Putting together the calendar for any motorcycle racing series is always a puzzle, depending on a huge number of factors such as circuit availability, travel distance, expense and a host of others. Alongside all of these more obvious factors, the MotoGP calendar also takes into account the scheduling of Formula One. An informal agreement exists between the bosses of Formula One and MotoGP to avoid direct calendar clashes wherever possible, in order to ensure the highest possible TV audiences for both series.
During the last round of changes to the Formula One calendar, the FIA appear to have forgotten about this gentlemen's agreement, as the revised dates have caused three clashes with the provisional 2010 MotoGP calendar announced earlier this summer. The three events that will fall on the same weekend are the Le Mans MotoGP round and the Monaco F1 Grand Prix; the Mugello MotoGP round and the Turkish F1 race; and perhaps most worrying of all, the Misano MotoGP race and the F1 race at Monza, just a few hundred kilometers up the A14 highway in Milan.
The date which is likely to cause the fewest problems is the Mugello / Turkey clash. The Turkish Grand Prix could easily be run an hour earlier than normal, allowing the Mugello MotoGP race to start at the normal time. The other two clashes are much more problematic, as the races are both scheduled not just in the same time zone, but in the same country. In both cases the MotoGP rounds are likely to be the dates that get moved. Monaco and Monza are two of the biggest events on the Formula One calendar, the Monaco race attracting large audiences even among casual viewers. In contrast, the Le Mans and Misano MotoGP races only attract moderate attendances, despite Misano lying in the center of Italy's motorcycle racing heartland. So far, no word has been forthcoming on when or whether new dates for these races will be set.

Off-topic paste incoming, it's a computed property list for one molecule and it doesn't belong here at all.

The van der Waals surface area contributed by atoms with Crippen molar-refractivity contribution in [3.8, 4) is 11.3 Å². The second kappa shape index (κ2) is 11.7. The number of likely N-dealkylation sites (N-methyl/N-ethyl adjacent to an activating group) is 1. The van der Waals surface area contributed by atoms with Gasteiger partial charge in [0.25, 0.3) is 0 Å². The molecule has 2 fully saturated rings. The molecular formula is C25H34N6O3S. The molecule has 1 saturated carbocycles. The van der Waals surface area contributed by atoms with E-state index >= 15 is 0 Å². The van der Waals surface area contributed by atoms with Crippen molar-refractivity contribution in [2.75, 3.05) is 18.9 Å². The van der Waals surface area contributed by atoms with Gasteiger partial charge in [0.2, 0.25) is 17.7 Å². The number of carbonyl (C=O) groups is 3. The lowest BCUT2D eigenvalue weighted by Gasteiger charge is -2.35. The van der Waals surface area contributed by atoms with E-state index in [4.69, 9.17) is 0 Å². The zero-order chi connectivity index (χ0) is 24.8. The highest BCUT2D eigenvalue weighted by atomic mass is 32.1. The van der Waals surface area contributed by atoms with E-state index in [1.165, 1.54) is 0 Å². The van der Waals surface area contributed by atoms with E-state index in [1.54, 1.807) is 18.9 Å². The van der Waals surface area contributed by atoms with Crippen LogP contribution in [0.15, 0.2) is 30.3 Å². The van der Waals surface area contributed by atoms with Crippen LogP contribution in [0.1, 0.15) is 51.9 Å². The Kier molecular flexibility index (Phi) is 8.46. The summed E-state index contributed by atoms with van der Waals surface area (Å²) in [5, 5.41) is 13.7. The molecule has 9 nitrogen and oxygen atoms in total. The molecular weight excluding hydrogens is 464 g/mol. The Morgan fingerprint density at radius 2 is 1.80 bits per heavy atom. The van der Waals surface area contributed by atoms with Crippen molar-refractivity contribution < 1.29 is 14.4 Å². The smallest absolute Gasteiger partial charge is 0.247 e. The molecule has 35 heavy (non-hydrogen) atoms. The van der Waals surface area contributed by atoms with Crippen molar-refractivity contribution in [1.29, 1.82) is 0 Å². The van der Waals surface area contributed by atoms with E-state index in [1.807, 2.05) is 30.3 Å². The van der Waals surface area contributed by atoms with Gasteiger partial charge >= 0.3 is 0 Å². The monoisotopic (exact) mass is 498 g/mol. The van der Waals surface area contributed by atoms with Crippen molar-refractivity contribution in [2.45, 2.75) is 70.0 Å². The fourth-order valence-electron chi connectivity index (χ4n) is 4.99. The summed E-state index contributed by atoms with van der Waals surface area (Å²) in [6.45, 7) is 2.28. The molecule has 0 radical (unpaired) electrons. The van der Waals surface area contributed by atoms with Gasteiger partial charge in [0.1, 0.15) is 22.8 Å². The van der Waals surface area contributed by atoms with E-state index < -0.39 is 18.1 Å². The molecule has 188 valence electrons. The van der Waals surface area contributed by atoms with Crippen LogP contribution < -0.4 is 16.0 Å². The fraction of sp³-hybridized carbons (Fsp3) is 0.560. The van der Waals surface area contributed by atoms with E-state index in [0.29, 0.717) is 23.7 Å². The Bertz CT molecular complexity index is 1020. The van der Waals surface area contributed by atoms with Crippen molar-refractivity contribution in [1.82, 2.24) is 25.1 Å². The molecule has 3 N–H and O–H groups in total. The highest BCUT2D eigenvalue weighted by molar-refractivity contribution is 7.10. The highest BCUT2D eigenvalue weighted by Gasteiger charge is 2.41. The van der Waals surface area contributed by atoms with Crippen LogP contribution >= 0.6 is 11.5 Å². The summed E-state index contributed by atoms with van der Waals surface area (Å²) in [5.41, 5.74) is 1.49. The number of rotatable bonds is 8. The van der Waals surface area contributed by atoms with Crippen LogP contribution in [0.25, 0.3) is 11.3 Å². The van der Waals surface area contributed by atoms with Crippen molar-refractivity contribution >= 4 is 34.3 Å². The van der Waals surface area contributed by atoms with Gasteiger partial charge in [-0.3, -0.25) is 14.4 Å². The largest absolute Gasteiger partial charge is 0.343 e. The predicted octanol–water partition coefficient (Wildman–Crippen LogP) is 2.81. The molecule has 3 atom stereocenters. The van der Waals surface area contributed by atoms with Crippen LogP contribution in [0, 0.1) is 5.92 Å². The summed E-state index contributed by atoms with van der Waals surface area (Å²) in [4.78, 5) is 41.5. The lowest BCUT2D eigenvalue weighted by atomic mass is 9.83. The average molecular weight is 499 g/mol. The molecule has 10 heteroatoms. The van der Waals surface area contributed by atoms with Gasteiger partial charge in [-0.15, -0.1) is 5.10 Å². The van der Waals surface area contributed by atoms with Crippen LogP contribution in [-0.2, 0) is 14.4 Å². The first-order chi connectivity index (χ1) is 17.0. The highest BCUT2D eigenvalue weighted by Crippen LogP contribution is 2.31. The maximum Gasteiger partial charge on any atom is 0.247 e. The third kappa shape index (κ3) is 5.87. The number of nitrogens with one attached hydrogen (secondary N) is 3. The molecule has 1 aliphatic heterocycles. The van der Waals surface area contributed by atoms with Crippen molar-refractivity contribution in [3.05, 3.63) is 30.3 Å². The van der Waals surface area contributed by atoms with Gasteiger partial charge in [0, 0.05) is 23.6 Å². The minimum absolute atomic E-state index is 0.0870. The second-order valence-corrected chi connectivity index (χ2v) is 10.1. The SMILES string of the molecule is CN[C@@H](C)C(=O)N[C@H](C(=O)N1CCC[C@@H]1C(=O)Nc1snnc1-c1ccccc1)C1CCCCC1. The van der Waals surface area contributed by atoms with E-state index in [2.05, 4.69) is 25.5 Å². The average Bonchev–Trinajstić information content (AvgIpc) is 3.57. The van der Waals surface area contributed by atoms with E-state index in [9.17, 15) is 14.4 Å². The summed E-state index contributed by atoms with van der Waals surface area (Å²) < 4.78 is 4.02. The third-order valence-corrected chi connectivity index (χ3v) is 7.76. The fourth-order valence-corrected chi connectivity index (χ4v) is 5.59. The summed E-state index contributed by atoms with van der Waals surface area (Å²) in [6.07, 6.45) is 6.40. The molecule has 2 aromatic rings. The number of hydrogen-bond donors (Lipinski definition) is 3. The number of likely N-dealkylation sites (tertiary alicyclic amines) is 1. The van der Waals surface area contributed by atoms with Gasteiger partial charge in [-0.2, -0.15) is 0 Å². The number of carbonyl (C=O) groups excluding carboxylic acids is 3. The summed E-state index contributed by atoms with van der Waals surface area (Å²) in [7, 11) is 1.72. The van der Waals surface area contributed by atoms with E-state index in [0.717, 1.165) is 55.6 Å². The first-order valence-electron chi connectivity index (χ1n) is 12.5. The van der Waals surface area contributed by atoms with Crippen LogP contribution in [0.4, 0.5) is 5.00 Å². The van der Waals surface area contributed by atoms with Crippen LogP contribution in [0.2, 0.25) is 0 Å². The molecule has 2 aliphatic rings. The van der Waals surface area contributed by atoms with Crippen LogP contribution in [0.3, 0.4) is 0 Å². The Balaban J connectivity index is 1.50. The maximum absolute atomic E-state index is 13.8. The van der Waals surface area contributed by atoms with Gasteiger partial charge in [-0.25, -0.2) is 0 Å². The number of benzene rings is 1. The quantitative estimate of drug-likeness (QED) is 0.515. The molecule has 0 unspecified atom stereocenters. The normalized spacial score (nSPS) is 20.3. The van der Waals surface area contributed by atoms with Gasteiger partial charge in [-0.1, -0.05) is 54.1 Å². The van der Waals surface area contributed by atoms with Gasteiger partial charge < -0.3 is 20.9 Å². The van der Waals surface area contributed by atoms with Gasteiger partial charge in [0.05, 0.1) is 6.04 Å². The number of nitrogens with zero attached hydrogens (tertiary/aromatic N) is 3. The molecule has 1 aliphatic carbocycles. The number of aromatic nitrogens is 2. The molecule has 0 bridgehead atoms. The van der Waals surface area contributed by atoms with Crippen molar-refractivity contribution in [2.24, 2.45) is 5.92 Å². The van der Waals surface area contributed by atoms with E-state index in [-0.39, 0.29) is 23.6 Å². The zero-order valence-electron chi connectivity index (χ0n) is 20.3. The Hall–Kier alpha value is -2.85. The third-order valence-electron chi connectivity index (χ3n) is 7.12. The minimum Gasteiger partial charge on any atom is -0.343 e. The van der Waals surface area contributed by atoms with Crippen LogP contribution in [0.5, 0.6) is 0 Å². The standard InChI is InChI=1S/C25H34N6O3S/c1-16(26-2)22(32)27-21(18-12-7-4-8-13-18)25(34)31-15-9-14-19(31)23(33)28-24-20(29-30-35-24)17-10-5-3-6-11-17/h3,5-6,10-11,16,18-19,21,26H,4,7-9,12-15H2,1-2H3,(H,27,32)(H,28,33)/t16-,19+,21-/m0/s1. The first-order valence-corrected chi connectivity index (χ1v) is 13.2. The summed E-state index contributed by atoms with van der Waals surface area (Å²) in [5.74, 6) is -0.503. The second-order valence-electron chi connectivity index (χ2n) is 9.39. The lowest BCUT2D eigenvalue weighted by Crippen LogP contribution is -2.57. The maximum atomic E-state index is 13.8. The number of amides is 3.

The World Superbike calendar may also face some upheaval for 2010 as well. After Donington failed to secure sufficient funding to complete the track alterations needed for the Formula One round due to be held there, the circuit management is in deep financial difficulties. The DVLL, which runs the circuit, is now technically insolvent, according to the car racing website Pitpass.com, and the Formula One round has already been pulled from the circuit. If the DVLL were to go bankrupt, it is unclear whether the Donington round of World Superbikes would be able to go ahead. For the moment, the the 2010 World Superbike round - scheduled to take place on August 1st - is still listed on the Donington Park circuit website. Just how long that will last remains to be seen.
Whatever does happen, the continuing calendar confusion is making planning for next year a little difficult. MotoGP and World Superbike fans planning their vacations for next year need to hold off for a couple of months, until the calendar is finally settled.